Variable light transmission (VLT)
The amount of light a goggle allows to pass through the lens is called Visible Light Transmission (VLT). VLT is expressed as percentage of light allowed through the lens falling somewhere between 0% and 100%.Low light lensestypically have a VLT above 45%,everyday lenseshave a VLT between 15-30%, andpolarized lensesare usually below 10% VLT.
Cylindrical vs. Spherical
Cylindrical lenses curve horizontally while remaining flat vertically while spherical lenses curve both horizontally and vertically in a more "bubbled" style. While you won't notice a huge difference between the two, spherical lenses tend to have a slightly bigger peripheral field of view, while cylindrical lenses tend to distort light a bit less. Neither of these differences are significant, and you are likely better off just choosing whichever style you like best. Any commentary on significant benefits of either style is just marketing speak.
When light is reflected off certain surfaces, it tends to be reflected at higher intensity through angles perpendicular to the surface. By acting as a filter of vertical light,polarized lensesare able to cut glare much more effectively than a standard mirrored lens while improving overall visual clarity and providing increased contrast and definition.Polarized lensesare great for snow sports and reduce eye fatigue and strain.
These lenses automatically adjust to changing light conditions by darkening when exposed to stronger ultraviolet (UV) light and lightening when there is less UV light. The primary advantage of photochromatic goggles is that the lens will adjust to changing conditions, making it an extremely versatile option on days when the conditions are changing minute by minute.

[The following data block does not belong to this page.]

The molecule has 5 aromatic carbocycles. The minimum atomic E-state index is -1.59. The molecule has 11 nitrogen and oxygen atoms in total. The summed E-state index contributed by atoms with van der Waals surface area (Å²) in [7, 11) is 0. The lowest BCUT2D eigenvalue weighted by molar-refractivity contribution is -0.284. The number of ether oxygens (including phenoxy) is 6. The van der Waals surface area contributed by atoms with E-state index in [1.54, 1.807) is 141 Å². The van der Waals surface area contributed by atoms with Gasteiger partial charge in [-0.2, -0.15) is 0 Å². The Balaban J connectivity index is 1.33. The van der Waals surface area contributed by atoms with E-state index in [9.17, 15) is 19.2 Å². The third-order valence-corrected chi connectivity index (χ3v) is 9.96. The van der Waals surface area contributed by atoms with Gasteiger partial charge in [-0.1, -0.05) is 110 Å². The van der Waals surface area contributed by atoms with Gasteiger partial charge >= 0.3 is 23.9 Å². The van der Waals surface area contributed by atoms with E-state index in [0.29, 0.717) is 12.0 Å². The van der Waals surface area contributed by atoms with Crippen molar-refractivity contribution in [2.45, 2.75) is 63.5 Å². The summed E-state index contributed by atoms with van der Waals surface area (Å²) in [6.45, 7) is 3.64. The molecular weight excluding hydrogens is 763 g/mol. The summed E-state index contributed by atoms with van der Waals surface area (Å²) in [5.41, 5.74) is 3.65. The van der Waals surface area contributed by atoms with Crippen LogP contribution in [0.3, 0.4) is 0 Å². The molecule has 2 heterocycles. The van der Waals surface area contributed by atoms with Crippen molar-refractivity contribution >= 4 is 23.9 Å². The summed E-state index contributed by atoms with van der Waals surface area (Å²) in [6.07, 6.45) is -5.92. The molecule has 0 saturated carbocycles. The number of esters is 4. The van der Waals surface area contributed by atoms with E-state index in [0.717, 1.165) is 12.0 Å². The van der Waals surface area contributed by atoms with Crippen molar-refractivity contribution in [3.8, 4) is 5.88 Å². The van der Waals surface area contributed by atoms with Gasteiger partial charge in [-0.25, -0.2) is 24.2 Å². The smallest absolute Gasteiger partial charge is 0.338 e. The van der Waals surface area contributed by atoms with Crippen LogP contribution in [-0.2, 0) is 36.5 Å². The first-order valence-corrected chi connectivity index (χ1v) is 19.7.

Double lenses create a thermal barrier that reduces fogging significantly compared to its single lens counterpart – a single lens goggle just won’t cut it for skiing or snowboarding. All of ourgogglescome equipped with this double lens technology.
Anti-scratch treatments can help keep your lenses clean and free of blemishes, while a hydrophilic anti-fog chemical treatment to the inside of the lenses greatly reduces the goggle’s tendency to fog. All of ourgogglescome with both treatments. Check out our in depth write up onanti fog gogglesfor more info.
Ski Goggle Care
There are a few basic things you can do to greatly increase the lifespan of your goggles:
Get a case to protect them when you are traveling to and from the mountain.
Allow your goggles to dry completely before storing them. Never store wet goggles in a case or bag, and avoid storing them in a damp ski bag altogether.
Avoid setting the goggles down on any kind of hard surface in the lodge or at home after your ski day is over.
Use a microfiber cloth to dab at the lens - both inside and out - after each session. Be gentle, you can wipe off the coatings if you are too rough.
Don't hang them from your rearview mirror, that's lame.
The question we get most often:
Q: How many different lenses do I need?